My next nonfiction project is on my editing process. I’m less set in stone with this routine, but I still think the general way I do it is solid enough that I can write about it. And I’ll learn more as I write, so maybe by this time next year my editing steps will be down permanently.
I have four phases of editing that I do before I call it done. And at the end, I have a finished book. Love it or hate it, it’s done. I almost always hate my book by the time I’m at this point. But only because I have overanalyzed every single word so many times that I’ve decided its garbage and it will be a miracle if anyone even reads it. Haha. But I get over it during the last few weeks while I start the promotions and get it formatted for release.
Anyway, let’s talk about my four phases in general. Over the next few months, I’ll go a little deeper into each part of the process on blog posts and then I’ll bring it all together and fill it out for the book release in October 2022.
The first phase: After I finish the first draft of a book, I like to let it sit so I can come back to it with fresh eyes. This is a generally accepted practice. I leave the book alone for about a month, depending on what else I have going on, since I usually have more than one project in the works at one time. Then I convert the book file to a PDF and read it on my iPad in an app called Goodnotes. While I read through, I make notes all over it with my smart pencil, like you would with paper and pen. But this way I save a few trees and it still feels like the same experience. I also have a notepad to make notes of bigger picture edits I think about along the way. The type of notes I leave in this first pass are mostly about setting and descriptions because I don’t do the best job of putting them in during the first draft. I also make notes on characters that disappear halfway through the book or things that are mentioned but never followed through. And then I go back in and make those changes.
The second phase: This is the deep edit. I make scene cards and ask specific questions on whether a scene is necessary and if it works how it is supposed to. I look closely at dialogue and check that all the characters have their own voice. I also explore underlying themes of the book and make sure they play all the way through to their end. I strengthen relationships and storylines and add any scenes necessary to fill in the book. And then I make sure the scenes are in the right order and divided up correctly into chapters. (My first draft is usually just a bunch of scenes in no particular division for chapters.) There’s A LOT more to it, but it’s too much to cram in to this brief summary.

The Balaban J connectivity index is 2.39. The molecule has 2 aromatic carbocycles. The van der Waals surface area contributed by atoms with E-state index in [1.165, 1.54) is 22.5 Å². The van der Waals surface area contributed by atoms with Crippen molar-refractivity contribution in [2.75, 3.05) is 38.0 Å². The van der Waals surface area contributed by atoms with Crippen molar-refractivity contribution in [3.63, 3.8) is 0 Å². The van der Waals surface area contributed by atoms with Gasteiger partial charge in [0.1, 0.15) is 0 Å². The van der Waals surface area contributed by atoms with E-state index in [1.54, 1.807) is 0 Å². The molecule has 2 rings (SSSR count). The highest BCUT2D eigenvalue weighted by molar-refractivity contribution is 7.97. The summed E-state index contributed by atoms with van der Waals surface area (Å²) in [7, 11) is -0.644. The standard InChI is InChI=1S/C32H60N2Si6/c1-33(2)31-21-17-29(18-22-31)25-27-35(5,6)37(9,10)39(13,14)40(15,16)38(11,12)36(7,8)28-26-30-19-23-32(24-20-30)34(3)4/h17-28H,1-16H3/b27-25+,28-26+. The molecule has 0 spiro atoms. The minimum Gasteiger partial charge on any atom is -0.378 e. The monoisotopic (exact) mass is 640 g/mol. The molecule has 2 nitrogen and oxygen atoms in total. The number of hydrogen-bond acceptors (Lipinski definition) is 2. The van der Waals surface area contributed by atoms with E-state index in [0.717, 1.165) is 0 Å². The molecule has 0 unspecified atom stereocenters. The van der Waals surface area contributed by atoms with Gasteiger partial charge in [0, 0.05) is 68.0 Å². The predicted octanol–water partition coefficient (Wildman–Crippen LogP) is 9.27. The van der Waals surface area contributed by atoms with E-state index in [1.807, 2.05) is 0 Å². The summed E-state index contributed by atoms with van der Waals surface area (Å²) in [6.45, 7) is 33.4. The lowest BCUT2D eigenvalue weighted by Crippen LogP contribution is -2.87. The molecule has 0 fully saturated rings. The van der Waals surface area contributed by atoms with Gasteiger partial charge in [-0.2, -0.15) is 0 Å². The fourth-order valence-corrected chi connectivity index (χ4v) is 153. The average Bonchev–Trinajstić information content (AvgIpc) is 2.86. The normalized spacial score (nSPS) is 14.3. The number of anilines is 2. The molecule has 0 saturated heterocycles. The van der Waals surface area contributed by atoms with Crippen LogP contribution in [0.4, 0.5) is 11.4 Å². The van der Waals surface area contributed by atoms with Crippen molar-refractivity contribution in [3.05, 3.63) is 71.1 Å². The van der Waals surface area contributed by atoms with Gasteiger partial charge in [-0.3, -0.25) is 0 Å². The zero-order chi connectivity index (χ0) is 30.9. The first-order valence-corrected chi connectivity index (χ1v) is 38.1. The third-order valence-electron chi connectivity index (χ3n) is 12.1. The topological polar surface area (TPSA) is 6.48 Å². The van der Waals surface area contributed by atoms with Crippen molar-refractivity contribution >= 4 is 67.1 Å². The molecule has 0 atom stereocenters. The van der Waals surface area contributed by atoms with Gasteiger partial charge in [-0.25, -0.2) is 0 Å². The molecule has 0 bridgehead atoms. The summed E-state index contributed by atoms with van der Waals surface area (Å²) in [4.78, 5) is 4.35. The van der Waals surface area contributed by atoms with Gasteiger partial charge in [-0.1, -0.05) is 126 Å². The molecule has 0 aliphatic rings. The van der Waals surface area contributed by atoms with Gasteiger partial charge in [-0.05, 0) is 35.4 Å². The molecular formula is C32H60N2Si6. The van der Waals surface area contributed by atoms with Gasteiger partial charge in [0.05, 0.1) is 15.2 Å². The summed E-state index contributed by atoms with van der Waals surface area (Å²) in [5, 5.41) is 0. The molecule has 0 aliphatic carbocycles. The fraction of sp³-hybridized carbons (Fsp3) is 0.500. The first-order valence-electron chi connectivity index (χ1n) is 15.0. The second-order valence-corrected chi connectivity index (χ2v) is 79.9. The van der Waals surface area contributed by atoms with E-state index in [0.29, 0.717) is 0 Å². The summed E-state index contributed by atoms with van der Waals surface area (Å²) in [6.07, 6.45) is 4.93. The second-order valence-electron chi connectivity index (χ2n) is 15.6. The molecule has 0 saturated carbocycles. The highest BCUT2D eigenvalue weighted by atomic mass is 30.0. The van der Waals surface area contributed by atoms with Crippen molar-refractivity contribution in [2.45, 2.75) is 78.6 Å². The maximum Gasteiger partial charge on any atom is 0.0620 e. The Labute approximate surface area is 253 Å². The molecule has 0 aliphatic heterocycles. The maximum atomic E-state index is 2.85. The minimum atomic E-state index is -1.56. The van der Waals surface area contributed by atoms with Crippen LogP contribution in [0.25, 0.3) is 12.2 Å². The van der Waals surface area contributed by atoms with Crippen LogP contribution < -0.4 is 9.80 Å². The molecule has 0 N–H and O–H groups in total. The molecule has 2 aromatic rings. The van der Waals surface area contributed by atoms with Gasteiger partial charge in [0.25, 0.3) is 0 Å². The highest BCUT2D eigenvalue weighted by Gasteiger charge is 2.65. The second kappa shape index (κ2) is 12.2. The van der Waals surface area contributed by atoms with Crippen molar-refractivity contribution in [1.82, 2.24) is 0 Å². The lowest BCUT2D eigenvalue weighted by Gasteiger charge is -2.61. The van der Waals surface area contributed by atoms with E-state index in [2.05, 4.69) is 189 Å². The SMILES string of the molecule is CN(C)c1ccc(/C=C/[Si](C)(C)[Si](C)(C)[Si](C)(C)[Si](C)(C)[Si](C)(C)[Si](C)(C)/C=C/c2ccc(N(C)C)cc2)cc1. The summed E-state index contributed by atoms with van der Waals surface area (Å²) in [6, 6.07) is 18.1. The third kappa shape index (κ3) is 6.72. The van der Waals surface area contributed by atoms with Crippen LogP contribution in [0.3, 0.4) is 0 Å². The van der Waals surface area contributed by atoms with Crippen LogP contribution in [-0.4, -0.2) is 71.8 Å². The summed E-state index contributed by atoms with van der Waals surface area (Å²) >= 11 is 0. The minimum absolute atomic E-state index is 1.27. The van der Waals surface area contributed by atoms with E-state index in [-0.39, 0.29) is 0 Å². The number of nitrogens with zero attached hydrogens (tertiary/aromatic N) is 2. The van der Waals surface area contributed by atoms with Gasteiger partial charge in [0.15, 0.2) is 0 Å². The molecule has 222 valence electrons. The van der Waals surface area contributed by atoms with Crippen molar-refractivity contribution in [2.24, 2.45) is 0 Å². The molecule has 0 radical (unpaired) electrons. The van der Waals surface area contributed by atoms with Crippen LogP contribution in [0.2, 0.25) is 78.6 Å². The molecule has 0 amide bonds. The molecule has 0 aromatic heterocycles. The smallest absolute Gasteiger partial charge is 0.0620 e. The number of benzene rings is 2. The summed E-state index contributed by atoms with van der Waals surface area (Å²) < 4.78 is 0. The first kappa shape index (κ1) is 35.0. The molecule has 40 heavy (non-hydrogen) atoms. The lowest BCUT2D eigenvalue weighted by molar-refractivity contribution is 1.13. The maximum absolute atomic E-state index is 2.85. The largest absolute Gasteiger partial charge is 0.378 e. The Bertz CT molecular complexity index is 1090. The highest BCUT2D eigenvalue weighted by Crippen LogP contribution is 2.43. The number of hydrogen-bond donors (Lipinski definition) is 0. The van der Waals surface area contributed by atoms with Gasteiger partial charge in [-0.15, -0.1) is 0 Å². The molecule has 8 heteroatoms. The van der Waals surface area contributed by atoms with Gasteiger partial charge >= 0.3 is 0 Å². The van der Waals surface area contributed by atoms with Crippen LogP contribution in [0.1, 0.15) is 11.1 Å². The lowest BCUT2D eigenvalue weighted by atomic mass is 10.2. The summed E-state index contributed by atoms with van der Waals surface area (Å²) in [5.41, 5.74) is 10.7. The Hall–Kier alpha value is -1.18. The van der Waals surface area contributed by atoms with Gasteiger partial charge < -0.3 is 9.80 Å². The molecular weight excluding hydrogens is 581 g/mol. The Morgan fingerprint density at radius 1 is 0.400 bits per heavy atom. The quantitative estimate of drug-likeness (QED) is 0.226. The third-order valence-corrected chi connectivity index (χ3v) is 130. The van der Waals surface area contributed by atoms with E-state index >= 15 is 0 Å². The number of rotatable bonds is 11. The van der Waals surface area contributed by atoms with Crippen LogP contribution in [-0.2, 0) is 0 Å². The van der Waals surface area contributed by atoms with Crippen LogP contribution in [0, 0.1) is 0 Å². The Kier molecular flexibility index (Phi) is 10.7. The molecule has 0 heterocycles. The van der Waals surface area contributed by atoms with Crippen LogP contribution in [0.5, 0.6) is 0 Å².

The third phase: This is where I have a pretty finished book and it’s time to fine-tune the details. I use ProWritingAid to do this. I open it up chapter by chapter and check all the various details; spelling and grammar, of course, but also sentence length and overused words and passive voice. After I’ve checked it one chapter at a time, I run the spelling and grammar over the entire book one last time to make sure I’ve gotten it to the best I can. Grammar I usually get to 100% but sometimes PWA disagrees with me on spelling of words that I might have made up, haha.
And the last phase: One last read through, on paper. This is the only time I print out my entire book. I read closely and make sure I have left no words out. I read it out loud (mostly, sometimes it’s just a whisper to myself if I’m somewhere around people) to make sure the sentences flow and make sense. And then I add in any of those last changes and call it done.
This is when it gets sent to betas and editors and advanced reader teams. Because it is as done as I can get it on my own.
That was a really long overview, but each section is way more in depth than that. I really enjoy the editing process (except for the PWA stage, that’s very tedious) and I’ve spent a lot of time learning tips from several authors and integrated them all into my method. I hope you’ll enjoy the upcoming posts about the more detailed steps.